The Scoop

I’ve just finished reading Evelyn Waugh’s Scoop which is, according to The Observer, “The funniest novel ever written about journalism”.

The story follows William Boot who is a Nature Columnist in the back pages of the Daily Beast, a fictional tabloid based on Waugh’s experiences working for the Daily Mail. Boot, by an unfortunate mistake of identity, finds himself summoned to the office of news media magnate, Lord Cooper, and subsequently sent to the African Republic of Ishmaelia to report on a civil war that isn’t actually happening. The book covers the back-stabbing tendencies of Fleet Street news correspondents, the paranoia and fragility of news institutions, the bizarre methods journalists will construct to create fictional news and all the while laughing whole-heartedly at the people who believe everything the papers have to say.

Whilst there is undoubtedly truth in his tale, Waugh does take his discredit of Fleet Street to extremes. I understand that magazine journalism, and more specifically fashion magazine journalism is probably not quite as fast paced as the daily print medium; but this book made me even more excited to one day work in the industry. The secret wireless telegrams (which are surely similar to BlackBerry instant messages), the typewriters (obviously old fashioned MacBooks), and of course the expenses accounts!

Waugh also pays impeccable detail to the descriptions of characters and their clothing. Whilst the fashion lacked within Scoop to that of other works by Waugh like Vile Bodies, it was certainly an element I enjoyed. Starched collars, linen suits and tie pins.

My finishing Scoop was well timed as no sooner had I put the paperback down and turned on BBC News than a documentary had started, following Simon Kelner, a fellow Manc, and Editor-In-Chief of The Indepedent. The quick documentary was a day-in-the-life-of format which started at Kelner’s 6:00am alarm call. This was succeeded by an hour of The Today Show, coffee, a read of the morning’s Independent, Tennis with the paper’s Managing Director, morning meeting, meetings, proof reads, interviews with prospective Labour party leaders, interviews over Luncheon, afternoon meetings and front-page confirmation, proofs, art proofs, and dinner.

I don’t know if I could be Kelner everyday but I’d love a go!

End.

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Birthday Gifts: Evelyn Wow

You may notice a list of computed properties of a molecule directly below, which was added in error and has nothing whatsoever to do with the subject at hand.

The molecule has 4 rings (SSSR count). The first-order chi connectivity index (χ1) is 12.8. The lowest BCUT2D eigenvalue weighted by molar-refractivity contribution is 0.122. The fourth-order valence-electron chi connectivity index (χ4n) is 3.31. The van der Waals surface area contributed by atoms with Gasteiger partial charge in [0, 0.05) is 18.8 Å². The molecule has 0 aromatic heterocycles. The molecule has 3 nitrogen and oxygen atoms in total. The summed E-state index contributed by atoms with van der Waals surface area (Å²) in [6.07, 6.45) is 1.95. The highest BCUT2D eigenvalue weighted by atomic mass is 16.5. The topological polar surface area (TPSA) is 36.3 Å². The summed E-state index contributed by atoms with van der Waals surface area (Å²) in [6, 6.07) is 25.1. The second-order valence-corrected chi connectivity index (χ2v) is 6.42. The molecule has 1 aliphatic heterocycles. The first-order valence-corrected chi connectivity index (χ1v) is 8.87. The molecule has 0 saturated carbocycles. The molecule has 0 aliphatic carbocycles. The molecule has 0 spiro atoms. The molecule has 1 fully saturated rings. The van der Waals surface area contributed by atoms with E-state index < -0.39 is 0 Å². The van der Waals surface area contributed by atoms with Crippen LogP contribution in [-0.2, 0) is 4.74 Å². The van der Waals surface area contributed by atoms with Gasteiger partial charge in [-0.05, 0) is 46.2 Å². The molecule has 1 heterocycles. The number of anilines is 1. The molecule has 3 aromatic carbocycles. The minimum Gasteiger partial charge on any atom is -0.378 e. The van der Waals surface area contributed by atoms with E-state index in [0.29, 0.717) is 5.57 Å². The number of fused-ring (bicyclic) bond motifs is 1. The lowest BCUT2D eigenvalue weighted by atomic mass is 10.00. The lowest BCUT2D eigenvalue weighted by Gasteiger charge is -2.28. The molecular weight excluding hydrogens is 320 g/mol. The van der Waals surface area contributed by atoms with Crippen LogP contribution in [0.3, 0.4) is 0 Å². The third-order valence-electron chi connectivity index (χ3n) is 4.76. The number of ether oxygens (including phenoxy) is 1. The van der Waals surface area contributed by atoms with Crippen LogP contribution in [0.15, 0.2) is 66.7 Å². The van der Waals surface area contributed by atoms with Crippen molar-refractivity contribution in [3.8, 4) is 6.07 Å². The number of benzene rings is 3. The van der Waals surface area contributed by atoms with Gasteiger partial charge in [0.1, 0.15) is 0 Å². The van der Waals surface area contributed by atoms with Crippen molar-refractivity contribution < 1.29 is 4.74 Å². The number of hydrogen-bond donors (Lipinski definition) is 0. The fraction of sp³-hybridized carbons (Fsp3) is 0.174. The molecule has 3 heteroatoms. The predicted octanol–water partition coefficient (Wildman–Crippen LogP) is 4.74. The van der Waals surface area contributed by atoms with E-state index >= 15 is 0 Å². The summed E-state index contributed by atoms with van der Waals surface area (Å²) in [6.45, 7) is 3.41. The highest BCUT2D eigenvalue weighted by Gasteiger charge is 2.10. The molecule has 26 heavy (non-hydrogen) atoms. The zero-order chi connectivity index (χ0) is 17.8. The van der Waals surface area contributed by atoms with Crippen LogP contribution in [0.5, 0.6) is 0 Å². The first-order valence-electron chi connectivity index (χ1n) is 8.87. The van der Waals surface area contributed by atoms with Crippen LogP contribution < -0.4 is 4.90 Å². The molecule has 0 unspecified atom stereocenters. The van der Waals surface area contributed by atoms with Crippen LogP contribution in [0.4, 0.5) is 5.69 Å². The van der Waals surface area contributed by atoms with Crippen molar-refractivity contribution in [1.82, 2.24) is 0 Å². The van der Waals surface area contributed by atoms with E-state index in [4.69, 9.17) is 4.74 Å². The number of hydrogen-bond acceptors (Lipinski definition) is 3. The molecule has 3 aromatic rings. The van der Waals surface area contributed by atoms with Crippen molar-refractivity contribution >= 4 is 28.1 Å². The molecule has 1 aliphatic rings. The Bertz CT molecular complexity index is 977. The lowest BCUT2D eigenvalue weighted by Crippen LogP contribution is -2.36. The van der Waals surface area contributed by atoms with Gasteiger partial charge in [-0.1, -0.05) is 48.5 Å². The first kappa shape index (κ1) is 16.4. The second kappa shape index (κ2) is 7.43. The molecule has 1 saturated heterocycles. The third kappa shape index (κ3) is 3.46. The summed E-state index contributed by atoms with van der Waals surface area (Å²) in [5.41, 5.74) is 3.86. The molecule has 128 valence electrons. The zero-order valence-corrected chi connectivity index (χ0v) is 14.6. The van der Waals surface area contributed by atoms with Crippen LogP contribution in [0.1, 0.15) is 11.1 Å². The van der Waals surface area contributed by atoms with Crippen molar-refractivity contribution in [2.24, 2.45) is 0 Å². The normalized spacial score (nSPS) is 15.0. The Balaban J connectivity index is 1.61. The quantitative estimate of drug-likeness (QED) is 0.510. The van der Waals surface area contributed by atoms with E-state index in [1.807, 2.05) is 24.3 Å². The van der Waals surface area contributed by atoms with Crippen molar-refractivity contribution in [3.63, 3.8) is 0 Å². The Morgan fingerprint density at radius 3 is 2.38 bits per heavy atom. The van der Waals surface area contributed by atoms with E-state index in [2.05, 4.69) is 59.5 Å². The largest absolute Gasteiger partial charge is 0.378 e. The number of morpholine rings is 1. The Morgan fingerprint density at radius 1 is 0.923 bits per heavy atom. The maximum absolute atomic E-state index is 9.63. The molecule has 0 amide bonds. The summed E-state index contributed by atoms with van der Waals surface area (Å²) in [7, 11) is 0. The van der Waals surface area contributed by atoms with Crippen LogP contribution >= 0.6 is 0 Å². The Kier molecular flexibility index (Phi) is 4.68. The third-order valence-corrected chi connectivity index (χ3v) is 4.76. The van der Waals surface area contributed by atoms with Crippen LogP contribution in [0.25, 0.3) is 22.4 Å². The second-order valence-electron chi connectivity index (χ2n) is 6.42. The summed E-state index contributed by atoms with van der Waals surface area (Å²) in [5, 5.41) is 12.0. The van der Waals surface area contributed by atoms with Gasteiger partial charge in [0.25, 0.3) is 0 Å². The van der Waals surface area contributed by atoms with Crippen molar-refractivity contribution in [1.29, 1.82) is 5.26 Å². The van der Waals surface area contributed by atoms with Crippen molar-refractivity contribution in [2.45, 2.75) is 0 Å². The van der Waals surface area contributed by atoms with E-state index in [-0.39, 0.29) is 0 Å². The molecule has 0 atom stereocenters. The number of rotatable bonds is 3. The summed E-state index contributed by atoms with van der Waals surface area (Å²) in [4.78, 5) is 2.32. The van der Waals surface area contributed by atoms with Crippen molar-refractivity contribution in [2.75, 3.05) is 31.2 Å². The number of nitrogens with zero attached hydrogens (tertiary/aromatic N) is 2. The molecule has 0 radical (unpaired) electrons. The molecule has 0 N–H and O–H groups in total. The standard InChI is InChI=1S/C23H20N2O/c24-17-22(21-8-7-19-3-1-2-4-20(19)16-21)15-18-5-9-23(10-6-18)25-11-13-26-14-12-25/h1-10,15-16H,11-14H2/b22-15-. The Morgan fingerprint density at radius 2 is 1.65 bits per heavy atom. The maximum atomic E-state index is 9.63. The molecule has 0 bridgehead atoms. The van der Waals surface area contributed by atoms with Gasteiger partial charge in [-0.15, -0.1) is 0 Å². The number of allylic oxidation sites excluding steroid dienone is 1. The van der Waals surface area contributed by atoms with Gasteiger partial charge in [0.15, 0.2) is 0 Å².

Continuing along the theme of Birthday, in some desperate attempt to ignore the fact that I am no longer a teenager and must start worrying about my future (as if I didn’t anyway), I am going to prattle (nay, Ramble) about another collection of my wonderful Birthday gifts.


Being the literate sort, studier and general enthusiast, I was glad to receive some rather brilliant books from my loved ones. first was Mrs Dalloway by Virginia Woolf given to me by a dear friend and fellow follower of all things fashionable, Christopher.

I can’t wait to begin this literary treat as it sounds right up my street (I rhyme now too you know). The entire novel is based around Mrs Clarissa Dalloway and her organising a party whilst remembering friends and loved ones of years gone by. Her life and the lives of her friends are intertwined with that of Septimus Warren Smith, a man on the brink of madness with no real connection to the throng of elegant party goers. I am certainly one for elegant tales of the parties and balls of the aristocratic and perhaps one day I shall get to crash one such ball, living in a Kingdom and all.

The next book is one by Evelyn Waugh (believe it or not that is a man’s name) and is called Brideshead Revisited. It was given to me by Brightonian resident Karla, and is apparently one of the author’s more important works which satires the loss of wealth and plenty in the years leading up to the Second World War whilst also scrutinizing Catholicism. Delightful.

Waugh’s other works, which include Vile Bodies and Scoop also adorn my bookshelf, the later of which I am still currently reading. Vile Bodies reflects, similarly to Brideshead Revisited, the years between the two World Wars but focuses on the artisocratic throng of young people that made the headlines and the first installment of British celebrities. Their lives whizz round in an endless intoxicated party which ends rather all too abruptly in the trenches and ammunitions factories.

It is one of my favourite books and also one of my favourite films! Stephen Fry adapted the book for cinema in his directorial debut with Bright Young Things. The film’s tagline read: “Sex, Scandal, Celebrity, some things never change!” Here is a little clip with some words from some of Britain’s best actors and actresses on the film and Fry’s directorial debut. The film itself is a must watch if just for the amazing wardrobe, extravagant costumes and wonder-filled parties!


George Orwell once declared that Waugh was “about as good a novelist as one can be while holding untenable opinions.” Which brings me nicely onto my next book, a collection of George Orwells critical essays from a tiny dusty dreamy book shop in Totnes, Devon where my Mother sought it out to encourage me to begin a diverse library of my own. She hand wrote on the first page a little note about how “a man’s true strength lies within his knowledge”. I couldn’t agree more.

End.

P.S. Evelyn married a lady called Evelyn HAHA. His pronounced evil-yn and her’s the more common and feminine. Their friends called them He-velyn and She-velyn! I heart Wikipedia.